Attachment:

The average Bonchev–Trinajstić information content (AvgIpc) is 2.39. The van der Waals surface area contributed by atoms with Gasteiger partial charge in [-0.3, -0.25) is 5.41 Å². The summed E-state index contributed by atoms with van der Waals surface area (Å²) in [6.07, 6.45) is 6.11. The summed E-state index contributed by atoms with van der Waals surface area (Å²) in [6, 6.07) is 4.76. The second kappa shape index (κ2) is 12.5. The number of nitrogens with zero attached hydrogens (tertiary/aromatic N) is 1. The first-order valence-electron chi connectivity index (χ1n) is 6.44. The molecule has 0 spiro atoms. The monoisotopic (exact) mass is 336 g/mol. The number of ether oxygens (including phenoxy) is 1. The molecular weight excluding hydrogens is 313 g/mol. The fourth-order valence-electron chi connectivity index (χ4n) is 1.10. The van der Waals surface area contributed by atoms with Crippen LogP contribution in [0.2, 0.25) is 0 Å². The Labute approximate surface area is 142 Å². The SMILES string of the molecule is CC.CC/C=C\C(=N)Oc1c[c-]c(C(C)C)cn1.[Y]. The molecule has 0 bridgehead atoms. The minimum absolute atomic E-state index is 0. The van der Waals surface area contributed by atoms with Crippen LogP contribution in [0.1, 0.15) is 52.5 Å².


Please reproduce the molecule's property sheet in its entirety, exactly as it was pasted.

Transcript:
The average Bonchev–Trinajstić information content (AvgIpc) is 2.39. The van der Waals surface area contributed by atoms with Gasteiger partial charge in [-0.3, -0.25) is 5.41 Å². The summed E-state index contributed by atoms with van der Waals surface area (Å²) in [6.07, 6.45) is 6.11. The summed E-state index contributed by atoms with van der Waals surface area (Å²) in [6, 6.07) is 4.76. The second kappa shape index (κ2) is 12.5. The number of nitrogens with zero attached hydrogens (tertiary/aromatic N) is 1. The first-order valence-electron chi connectivity index (χ1n) is 6.44. The molecule has 0 spiro atoms. The monoisotopic (exact) mass is 336 g/mol. The number of ether oxygens (including phenoxy) is 1. The molecular weight excluding hydrogens is 313 g/mol. The fourth-order valence-electron chi connectivity index (χ4n) is 1.10. The van der Waals surface area contributed by atoms with Crippen LogP contribution in [0.2, 0.25) is 0 Å². The Labute approximate surface area is 142 Å². The SMILES string of the molecule is CC.CC/C=C\C(=N)Oc1c[c-]c(C(C)C)cn1.[Y]. The molecule has 0 bridgehead atoms. The minimum absolute atomic E-state index is 0. The van der Waals surface area contributed by atoms with Crippen LogP contribution in [0.1, 0.15) is 52.5 Å².